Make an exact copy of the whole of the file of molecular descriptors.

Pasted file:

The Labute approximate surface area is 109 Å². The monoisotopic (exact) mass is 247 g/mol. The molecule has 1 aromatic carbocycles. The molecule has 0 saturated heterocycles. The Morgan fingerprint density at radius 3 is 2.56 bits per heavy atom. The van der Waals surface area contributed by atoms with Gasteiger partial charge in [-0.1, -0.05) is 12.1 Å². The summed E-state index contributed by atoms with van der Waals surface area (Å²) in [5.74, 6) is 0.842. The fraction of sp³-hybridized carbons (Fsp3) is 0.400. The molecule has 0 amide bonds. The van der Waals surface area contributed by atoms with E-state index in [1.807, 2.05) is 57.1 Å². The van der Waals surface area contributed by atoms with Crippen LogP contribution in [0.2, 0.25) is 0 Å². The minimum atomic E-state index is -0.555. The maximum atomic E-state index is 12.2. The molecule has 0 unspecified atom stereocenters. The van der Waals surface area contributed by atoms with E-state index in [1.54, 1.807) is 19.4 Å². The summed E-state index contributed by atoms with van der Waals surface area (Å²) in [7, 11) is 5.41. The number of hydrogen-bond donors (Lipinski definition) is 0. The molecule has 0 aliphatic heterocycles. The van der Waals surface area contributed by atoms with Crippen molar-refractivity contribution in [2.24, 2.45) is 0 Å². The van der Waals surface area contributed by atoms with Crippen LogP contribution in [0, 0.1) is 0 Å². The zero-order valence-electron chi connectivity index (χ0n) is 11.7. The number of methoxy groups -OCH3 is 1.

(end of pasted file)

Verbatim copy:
The Labute approximate surface area is 109 Å². The monoisotopic (exact) mass is 247 g/mol. The molecule has 1 aromatic carbocycles. The molecule has 0 saturated heterocycles. The Morgan fingerprint density at radius 3 is 2.56 bits per heavy atom. The van der Waals surface area contributed by atoms with Gasteiger partial charge in [-0.1, -0.05) is 12.1 Å². The summed E-state index contributed by atoms with van der Waals surface area (Å²) in [5.74, 6) is 0.842. The fraction of sp³-hybridized carbons (Fsp3) is 0.400. The molecule has 0 amide bonds. The van der Waals surface area contributed by atoms with E-state index in [1.807, 2.05) is 57.1 Å². The van der Waals surface area contributed by atoms with Crippen LogP contribution in [0.2, 0.25) is 0 Å². The minimum atomic E-state index is -0.555. The maximum atomic E-state index is 12.2. The molecule has 0 unspecified atom stereocenters. The van der Waals surface area contributed by atoms with E-state index in [1.54, 1.807) is 19.4 Å². The summed E-state index contributed by atoms with van der Waals surface area (Å²) in [7, 11) is 5.41. The number of hydrogen-bond donors (Lipinski definition) is 0. The molecule has 0 aliphatic heterocycles. The van der Waals surface area contributed by atoms with Crippen molar-refractivity contribution in [2.24, 2.45) is 0 Å². The van der Waals surface area contributed by atoms with Crippen LogP contribution in [0, 0.1) is 0 Å². The zero-order valence-electron chi connectivity index (χ0n) is 11.7. The number of methoxy groups -OCH3 is 1.